Traditionally, poetry in English is marked by a special cadence or rhythm of the language used known as meter. For this purpose every syllable is said to be either stressed or unstressed. The meter consists of the repetition of metrical units known as feet: an iamb, for instance, is a foot consisting of an unstressed followed by a stressed syllable. The most common line of poetry in English is the iambic pentameter, that is, a line consisting of five iambs. It is almost possible to resolve the lines of Heaney’s ‘‘Follower’’ into lines of iambic quadrameter (lines with four iambs), though with a few oddly placed pentameter lines. Given the overwhelmingly iambic character of ordinary spoken English, however, it seems more likely that Heaney is using more contemporary techniques of composition and abandoning meter as an element of the poem. He does use some metrical effects; for example, the last stanza of the poem . . . Read More
Much of Heaney’s work is devoted to what, for want of a better word, may be called tradition. Tradition is the set of customs that are inherited by a culture and give it its identity. In ‘‘Follower,’’ Heaney makes the particular craft of farming—his father’s excellence at its tasks, as well as the close association between father and a son made possible by the traditional way of life in which a son was essentially apprenticed to his father for education—stand for tradition as a whole. A great deal of Heaney’s later work has involved the adaptation or translation into modern English of works vital to the Western tradition including stories from Irish mythology, Greek tragedy, and the AngloSaxon epic Beowulf. In his own poetry Heaney often laments the loss of tradition. ‘‘Follower’’ is one of the most important examples of Heaney’s treatment of tradition. It describes in loving, idealized terms the . . . Read More
‘‘Follower’’ consists of six four-line stanzas, or quatrains. Each stanza follows an abab rhyme scheme, meaning the first and third line of each stanza rhyme, as do the second and fourth. No particular metrical scheme is followed, and the length of the lines is determined by the ideas they contain and by grammatical breaks.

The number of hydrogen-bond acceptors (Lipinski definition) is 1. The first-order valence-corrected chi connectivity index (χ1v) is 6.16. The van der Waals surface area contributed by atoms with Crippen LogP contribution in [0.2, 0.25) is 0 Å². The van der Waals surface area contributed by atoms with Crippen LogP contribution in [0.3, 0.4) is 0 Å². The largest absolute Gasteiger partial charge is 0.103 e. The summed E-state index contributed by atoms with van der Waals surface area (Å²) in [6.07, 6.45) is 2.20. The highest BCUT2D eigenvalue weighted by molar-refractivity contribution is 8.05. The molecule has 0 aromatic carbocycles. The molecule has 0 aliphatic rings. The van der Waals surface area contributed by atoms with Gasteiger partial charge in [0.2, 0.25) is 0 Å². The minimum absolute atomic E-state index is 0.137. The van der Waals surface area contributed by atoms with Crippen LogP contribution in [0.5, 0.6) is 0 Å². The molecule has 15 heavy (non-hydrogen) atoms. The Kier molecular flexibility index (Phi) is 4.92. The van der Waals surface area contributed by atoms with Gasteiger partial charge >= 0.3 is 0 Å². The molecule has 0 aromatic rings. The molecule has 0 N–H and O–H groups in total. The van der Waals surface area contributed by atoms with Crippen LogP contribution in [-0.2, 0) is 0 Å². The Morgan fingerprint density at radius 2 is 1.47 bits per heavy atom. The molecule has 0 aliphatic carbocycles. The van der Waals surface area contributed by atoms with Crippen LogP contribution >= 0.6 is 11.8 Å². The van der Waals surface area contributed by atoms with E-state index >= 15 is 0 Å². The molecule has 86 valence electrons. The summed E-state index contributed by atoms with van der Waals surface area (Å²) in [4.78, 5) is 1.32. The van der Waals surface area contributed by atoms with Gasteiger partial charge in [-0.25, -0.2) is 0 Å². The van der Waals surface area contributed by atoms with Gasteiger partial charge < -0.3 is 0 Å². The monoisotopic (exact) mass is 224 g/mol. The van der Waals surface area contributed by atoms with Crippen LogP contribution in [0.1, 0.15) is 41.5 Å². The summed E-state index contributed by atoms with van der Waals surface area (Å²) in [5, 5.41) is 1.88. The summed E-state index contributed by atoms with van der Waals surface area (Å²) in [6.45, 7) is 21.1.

Heaney takes as his subject a description of his father plowing a field. He does not use a tractor. No modern device intrudes on the scene. His father cuts through the field with an old-fashioned hand plow drawn by a horse. The use of horses (most likely a team) indicates some level of prosperity since a less successful farmer would be forced to use a cheaper draft animal such as an ox. The plough horses are well trained and respond to the plowman’s voice command. The metaphor of the second and third lines is somewhat odd. The speaker views his father in profile and describes the curve of his body bent . . . Read More
‘‘The Centaur’’ begins with an air of nostalgia. An adult speaker looks back with some pleasure at her ten-year-old self and the joys of summer adventures. One might expect a sigh over remembrance of things past, but that is not the direction the poem actually takes. Instead, as the poem unfolds, the adult speaker almost disappears and is certainly not there to pine over lost pleasures. Instead, the poem focuses on a specific, though perhaps characteristic, incident that occurred when the ten-year-old girl went down to the willow grove to cut herself a ‘‘horse.’’
This is a quite magical incident that Swenson describes in characteristically full detail, making it come alive for the reader. The speaker’s younger self, the ten-year-old girl, goes down to a willow grove near an old canal, turns a stick into a horse, and then follows up that trick by turning herself into a horse, or at least partly into a horse, creating a hybrid being, part human and part . . . Read More
The Mormons and Utah
Swenson’s parents converted to Mormonism, more properly known as the Church of Jesus Christ of Latter Day Saints, a religion founded by Joseph Smith in 1830 and established itself under Brigham Young in Utah later in that century. The Mormons dominated Utah in Swenson’s childhood, and the rest of her family was strongly devoted to Mormonism, but even as a child Swenson did not feel strongly connected to it. Part of what the girl in ‘‘The Centaur’’ may be escaping is Mormon rules of propriety. According to R. R. Knudson, in her biography The Wonderful Pen of May Swenson, Swenson as a child liked to play cards and later took up smoking, even though both activities were frowned on by Mormons. The Mormons also had strict notions of gender roles, again something that the girl in Swenson’s poem seems to be escaping, or subverting. It is not that Swenson, in this poem or others, attacked the Mormon religion; it is . . . Read More